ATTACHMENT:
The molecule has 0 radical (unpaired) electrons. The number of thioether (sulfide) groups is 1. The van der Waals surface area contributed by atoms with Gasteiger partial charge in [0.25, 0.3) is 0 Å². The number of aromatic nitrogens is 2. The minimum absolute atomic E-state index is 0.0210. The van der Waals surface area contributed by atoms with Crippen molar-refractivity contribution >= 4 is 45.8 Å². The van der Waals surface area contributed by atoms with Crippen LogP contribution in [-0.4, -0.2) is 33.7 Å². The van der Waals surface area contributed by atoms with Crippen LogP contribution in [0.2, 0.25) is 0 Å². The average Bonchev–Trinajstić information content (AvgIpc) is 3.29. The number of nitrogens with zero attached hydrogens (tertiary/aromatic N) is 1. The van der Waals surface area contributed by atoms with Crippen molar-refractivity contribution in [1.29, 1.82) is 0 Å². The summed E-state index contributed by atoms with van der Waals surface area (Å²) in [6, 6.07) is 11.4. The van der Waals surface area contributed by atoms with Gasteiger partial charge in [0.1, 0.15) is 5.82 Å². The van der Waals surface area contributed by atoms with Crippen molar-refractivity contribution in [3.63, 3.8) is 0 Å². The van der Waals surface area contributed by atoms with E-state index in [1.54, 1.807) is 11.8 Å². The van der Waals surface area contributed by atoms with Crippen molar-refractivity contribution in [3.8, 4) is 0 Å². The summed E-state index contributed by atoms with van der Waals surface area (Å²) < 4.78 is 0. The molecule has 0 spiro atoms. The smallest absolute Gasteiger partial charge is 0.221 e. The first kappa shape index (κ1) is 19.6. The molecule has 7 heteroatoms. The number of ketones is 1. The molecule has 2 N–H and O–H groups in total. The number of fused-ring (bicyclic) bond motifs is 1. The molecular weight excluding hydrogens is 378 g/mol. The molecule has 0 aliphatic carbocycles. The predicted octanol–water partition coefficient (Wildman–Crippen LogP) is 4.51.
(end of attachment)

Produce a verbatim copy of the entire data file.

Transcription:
The molecule has 0 radical (unpaired) electrons. The number of thioether (sulfide) groups is 1. The van der Waals surface area contributed by atoms with Gasteiger partial charge in [0.25, 0.3) is 0 Å². The number of aromatic nitrogens is 2. The minimum absolute atomic E-state index is 0.0210. The van der Waals surface area contributed by atoms with Crippen molar-refractivity contribution >= 4 is 45.8 Å². The van der Waals surface area contributed by atoms with Crippen LogP contribution in [-0.4, -0.2) is 33.7 Å². The van der Waals surface area contributed by atoms with Crippen LogP contribution in [0.2, 0.25) is 0 Å². The average Bonchev–Trinajstić information content (AvgIpc) is 3.29. The number of nitrogens with zero attached hydrogens (tertiary/aromatic N) is 1. The van der Waals surface area contributed by atoms with Crippen molar-refractivity contribution in [1.29, 1.82) is 0 Å². The summed E-state index contributed by atoms with van der Waals surface area (Å²) in [6, 6.07) is 11.4. The van der Waals surface area contributed by atoms with Gasteiger partial charge in [0.1, 0.15) is 5.82 Å². The van der Waals surface area contributed by atoms with Crippen molar-refractivity contribution in [3.63, 3.8) is 0 Å². The van der Waals surface area contributed by atoms with E-state index in [1.54, 1.807) is 11.8 Å². The van der Waals surface area contributed by atoms with Crippen molar-refractivity contribution in [3.8, 4) is 0 Å². The summed E-state index contributed by atoms with van der Waals surface area (Å²) < 4.78 is 0. The molecule has 0 spiro atoms. The smallest absolute Gasteiger partial charge is 0.221 e. The first kappa shape index (κ1) is 19.6. The molecule has 7 heteroatoms. The number of ketones is 1. The molecule has 2 N–H and O–H groups in total. The number of fused-ring (bicyclic) bond motifs is 1. The molecular weight excluding hydrogens is 378 g/mol. The molecule has 0 aliphatic carbocycles. The predicted octanol–water partition coefficient (Wildman–Crippen LogP) is 4.51.